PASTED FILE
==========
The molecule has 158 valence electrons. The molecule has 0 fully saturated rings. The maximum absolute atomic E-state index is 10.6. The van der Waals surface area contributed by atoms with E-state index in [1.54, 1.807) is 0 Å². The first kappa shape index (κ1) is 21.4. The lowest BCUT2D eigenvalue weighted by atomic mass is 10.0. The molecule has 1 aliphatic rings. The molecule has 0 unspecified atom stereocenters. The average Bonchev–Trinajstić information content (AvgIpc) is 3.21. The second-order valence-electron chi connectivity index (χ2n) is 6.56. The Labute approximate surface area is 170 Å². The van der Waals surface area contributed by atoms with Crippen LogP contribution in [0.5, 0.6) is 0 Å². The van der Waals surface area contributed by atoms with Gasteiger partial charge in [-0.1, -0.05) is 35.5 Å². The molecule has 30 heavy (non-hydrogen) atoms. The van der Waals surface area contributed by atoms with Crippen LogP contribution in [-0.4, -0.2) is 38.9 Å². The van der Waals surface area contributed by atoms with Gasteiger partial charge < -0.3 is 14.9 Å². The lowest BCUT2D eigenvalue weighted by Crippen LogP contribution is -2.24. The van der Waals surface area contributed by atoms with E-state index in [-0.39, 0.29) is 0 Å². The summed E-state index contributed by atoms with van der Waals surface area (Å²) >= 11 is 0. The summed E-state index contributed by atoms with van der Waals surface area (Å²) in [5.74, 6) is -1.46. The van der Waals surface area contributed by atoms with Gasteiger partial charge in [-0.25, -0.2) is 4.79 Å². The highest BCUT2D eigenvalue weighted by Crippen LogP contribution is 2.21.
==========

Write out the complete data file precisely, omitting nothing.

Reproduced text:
The molecule has 158 valence electrons. The molecule has 0 fully saturated rings. The maximum absolute atomic E-state index is 10.6. The van der Waals surface area contributed by atoms with E-state index in [1.54, 1.807) is 0 Å². The first kappa shape index (κ1) is 21.4. The lowest BCUT2D eigenvalue weighted by atomic mass is 10.0. The molecule has 1 aliphatic rings. The molecule has 0 unspecified atom stereocenters. The average Bonchev–Trinajstić information content (AvgIpc) is 3.21. The second-order valence-electron chi connectivity index (χ2n) is 6.56. The Labute approximate surface area is 170 Å². The van der Waals surface area contributed by atoms with Crippen LogP contribution in [0.5, 0.6) is 0 Å². The van der Waals surface area contributed by atoms with Gasteiger partial charge in [-0.1, -0.05) is 35.5 Å². The molecule has 30 heavy (non-hydrogen) atoms. The van der Waals surface area contributed by atoms with Crippen LogP contribution in [-0.4, -0.2) is 38.9 Å². The van der Waals surface area contributed by atoms with Gasteiger partial charge < -0.3 is 14.9 Å². The lowest BCUT2D eigenvalue weighted by Crippen LogP contribution is -2.24. The van der Waals surface area contributed by atoms with E-state index in [-0.39, 0.29) is 0 Å². The summed E-state index contributed by atoms with van der Waals surface area (Å²) >= 11 is 0. The summed E-state index contributed by atoms with van der Waals surface area (Å²) in [5.74, 6) is -1.46. The van der Waals surface area contributed by atoms with Gasteiger partial charge in [-0.25, -0.2) is 4.79 Å². The highest BCUT2D eigenvalue weighted by Crippen LogP contribution is 2.21.